Trekell’s Artist of the Month

I am incredibly honored to be featured on Trekell and Company’s website as their February Artist of the Month. Not only does the Trekell team make extraordinary tools, they are also very supportive of their artists.

When it comes to paint brushes Trekell is one of the best in the business (rivaling Rosemary & Co but recently I’ve been preferring Trekell).

Here’s a list of some of my favorites.

Hog Bristle Long Filberts – I begin every painting with one of these bad boys. I don’t know why but it seems most artists tend to reach for the smallest brush in their conglomeration of tools. I start with a size 6 and try to hold onto it for as long as I can before relinquishing it to a smaller brush for detail work. The longer handle makes it more comfortable to step back and block in the overall shapes and check for proportional issues.

Legion Long Flats – I’ve almost exclusively used *filberts and only started using these *flats in the last couple of months. These brushes are so pretty. And even though Trekell claims they’re synthetic I truly believe they are made from unicorn hair. These brushes are so versatile I’ve completed full paintings with just one or two sizes. They are ideal for covering large areas.

William Whitaker Signature Series – Designed by the master himself. The long handles are slightly contoured for a comfortable fit and perfect for detail work and blending.

Kolinsky Rounds – Like the signature series I also use these for detail work and blending. The handle is short so it issues a lot more control. Be sure to use a mahl stick though or your arm and wrist will hate you later. These are also perfect for signing your signature.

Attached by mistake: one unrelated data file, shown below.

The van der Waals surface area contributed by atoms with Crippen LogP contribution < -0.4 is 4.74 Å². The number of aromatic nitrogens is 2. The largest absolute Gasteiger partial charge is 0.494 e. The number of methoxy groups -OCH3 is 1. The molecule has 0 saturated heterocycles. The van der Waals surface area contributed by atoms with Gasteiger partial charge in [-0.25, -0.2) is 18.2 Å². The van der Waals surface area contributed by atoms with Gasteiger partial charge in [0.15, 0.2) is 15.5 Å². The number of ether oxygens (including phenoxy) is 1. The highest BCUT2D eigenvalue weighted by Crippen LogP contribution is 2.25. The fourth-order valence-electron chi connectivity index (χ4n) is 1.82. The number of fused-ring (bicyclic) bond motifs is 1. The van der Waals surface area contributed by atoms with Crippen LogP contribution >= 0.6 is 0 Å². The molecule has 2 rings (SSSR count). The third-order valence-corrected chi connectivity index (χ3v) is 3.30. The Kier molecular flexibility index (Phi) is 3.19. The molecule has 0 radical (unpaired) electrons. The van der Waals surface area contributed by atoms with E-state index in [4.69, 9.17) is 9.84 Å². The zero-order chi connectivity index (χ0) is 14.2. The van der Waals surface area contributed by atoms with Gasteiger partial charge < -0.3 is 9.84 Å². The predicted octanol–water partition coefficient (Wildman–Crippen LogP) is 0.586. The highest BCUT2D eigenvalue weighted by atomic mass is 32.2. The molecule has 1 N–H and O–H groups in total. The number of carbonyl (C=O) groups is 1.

Trekell also announced they will be selling Bill’s own palette designs which you can find here and here. I’ve used both and they are extremely comfortable and lightweight. I use Style 1 more frequently but if you have a lot of colors and do lots of mixing I’d go with Style 2. Trekell shows you how to hold them properly and I appreciate that they have kept the lefties in mind during the design phase (It’s not as easy as just flipping the palette over to fit your right hand if you paint with your left…all of the edges are beveled for a smooth contoured fit so the edges would be backwards and poke and cut in all the wrong places, like wearing a left shoe on your right foot). The palettes come unprimed so they can be stained or painted to suit your individual style.

Now, for those followers who nodded off during the boring painting and tools and stuff speech, here’s a work in progress of a good looking guy.

*Each of the different shapes of paint brush bristles (say that three times really fast) have a name:

  • Flat – square end, medium to long bristles
  • Filbert – similar to the flat but with soft rounded bristles
  • Round – rounded or pointed tip
  • Fan – I’ll leave this one to your imagination

How to Care for Your Brushes


It was super fun today to pay my daily visit to James Gurney’s blog and see Bill featured in a demonstration on how to wash oil painting brushes. I’ve tried almost every solution and soap on the market and, in all honesty, the most efficient and cost effective brush cleaner I have found is plain ol’ liquid dish washing soap. I prefer Dawn, and appreciate that it is also non toxic. It has also been a life saver getting oil stains out of clothes!

I definitely agree with Bill on conditioning brushes after cleaning them. Not only does it significantly increase the life of your brushes, but it retains the quality of the brush especially if you’re hard on them, like me. And again, no special brush potion is required. Bill has shown me regular hair conditioner works just as well!

The above video was created by Trekell, a wonderful brush making company based in California.